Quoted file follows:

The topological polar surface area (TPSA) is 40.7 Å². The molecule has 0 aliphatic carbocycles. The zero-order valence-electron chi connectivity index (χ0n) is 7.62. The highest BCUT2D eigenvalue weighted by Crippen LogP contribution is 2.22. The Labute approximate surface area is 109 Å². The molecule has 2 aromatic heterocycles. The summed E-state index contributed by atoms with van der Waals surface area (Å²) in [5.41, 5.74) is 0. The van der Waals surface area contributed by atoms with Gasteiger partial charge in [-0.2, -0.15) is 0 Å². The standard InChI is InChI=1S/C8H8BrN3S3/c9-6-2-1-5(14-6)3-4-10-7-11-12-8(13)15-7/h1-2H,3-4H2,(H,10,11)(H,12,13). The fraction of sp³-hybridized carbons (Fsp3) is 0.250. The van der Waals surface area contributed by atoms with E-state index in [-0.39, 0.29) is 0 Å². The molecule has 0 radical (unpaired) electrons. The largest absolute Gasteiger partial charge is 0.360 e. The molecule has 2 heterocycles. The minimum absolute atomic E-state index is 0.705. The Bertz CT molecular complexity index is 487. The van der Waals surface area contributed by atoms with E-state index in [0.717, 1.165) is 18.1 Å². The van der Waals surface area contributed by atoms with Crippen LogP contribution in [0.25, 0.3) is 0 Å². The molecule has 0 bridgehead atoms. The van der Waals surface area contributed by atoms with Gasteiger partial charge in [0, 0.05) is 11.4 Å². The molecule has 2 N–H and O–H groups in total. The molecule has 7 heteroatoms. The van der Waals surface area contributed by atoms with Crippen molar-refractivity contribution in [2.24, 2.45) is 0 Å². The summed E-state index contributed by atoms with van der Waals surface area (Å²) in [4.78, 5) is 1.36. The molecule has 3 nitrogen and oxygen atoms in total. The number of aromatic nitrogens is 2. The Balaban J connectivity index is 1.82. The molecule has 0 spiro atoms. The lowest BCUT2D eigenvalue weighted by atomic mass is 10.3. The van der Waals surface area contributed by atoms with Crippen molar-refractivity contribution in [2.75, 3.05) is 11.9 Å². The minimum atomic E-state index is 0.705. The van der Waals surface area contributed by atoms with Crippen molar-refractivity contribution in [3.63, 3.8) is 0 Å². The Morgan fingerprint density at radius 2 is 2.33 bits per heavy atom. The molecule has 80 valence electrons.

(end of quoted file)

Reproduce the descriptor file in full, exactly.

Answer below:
The topological polar surface area (TPSA) is 40.7 Å². The molecule has 0 aliphatic carbocycles. The zero-order valence-electron chi connectivity index (χ0n) is 7.62. The highest BCUT2D eigenvalue weighted by Crippen LogP contribution is 2.22. The Labute approximate surface area is 109 Å². The molecule has 2 aromatic heterocycles. The summed E-state index contributed by atoms with van der Waals surface area (Å²) in [5.41, 5.74) is 0. The van der Waals surface area contributed by atoms with Gasteiger partial charge in [-0.2, -0.15) is 0 Å². The standard InChI is InChI=1S/C8H8BrN3S3/c9-6-2-1-5(14-6)3-4-10-7-11-12-8(13)15-7/h1-2H,3-4H2,(H,10,11)(H,12,13). The fraction of sp³-hybridized carbons (Fsp3) is 0.250. The van der Waals surface area contributed by atoms with E-state index in [-0.39, 0.29) is 0 Å². The molecule has 0 radical (unpaired) electrons. The largest absolute Gasteiger partial charge is 0.360 e. The molecule has 2 heterocycles. The minimum absolute atomic E-state index is 0.705. The Bertz CT molecular complexity index is 487. The van der Waals surface area contributed by atoms with E-state index in [0.717, 1.165) is 18.1 Å². The van der Waals surface area contributed by atoms with Crippen LogP contribution in [0.25, 0.3) is 0 Å². The molecule has 0 bridgehead atoms. The van der Waals surface area contributed by atoms with Gasteiger partial charge in [0, 0.05) is 11.4 Å². The molecule has 2 N–H and O–H groups in total. The molecule has 7 heteroatoms. The van der Waals surface area contributed by atoms with Crippen molar-refractivity contribution in [2.24, 2.45) is 0 Å². The summed E-state index contributed by atoms with van der Waals surface area (Å²) in [4.78, 5) is 1.36. The molecule has 3 nitrogen and oxygen atoms in total. The number of aromatic nitrogens is 2. The Balaban J connectivity index is 1.82. The molecule has 0 spiro atoms. The lowest BCUT2D eigenvalue weighted by atomic mass is 10.3. The van der Waals surface area contributed by atoms with Crippen molar-refractivity contribution in [2.75, 3.05) is 11.9 Å². The minimum atomic E-state index is 0.705. The van der Waals surface area contributed by atoms with Crippen molar-refractivity contribution in [3.63, 3.8) is 0 Å². The Morgan fingerprint density at radius 2 is 2.33 bits per heavy atom. The molecule has 80 valence electrons.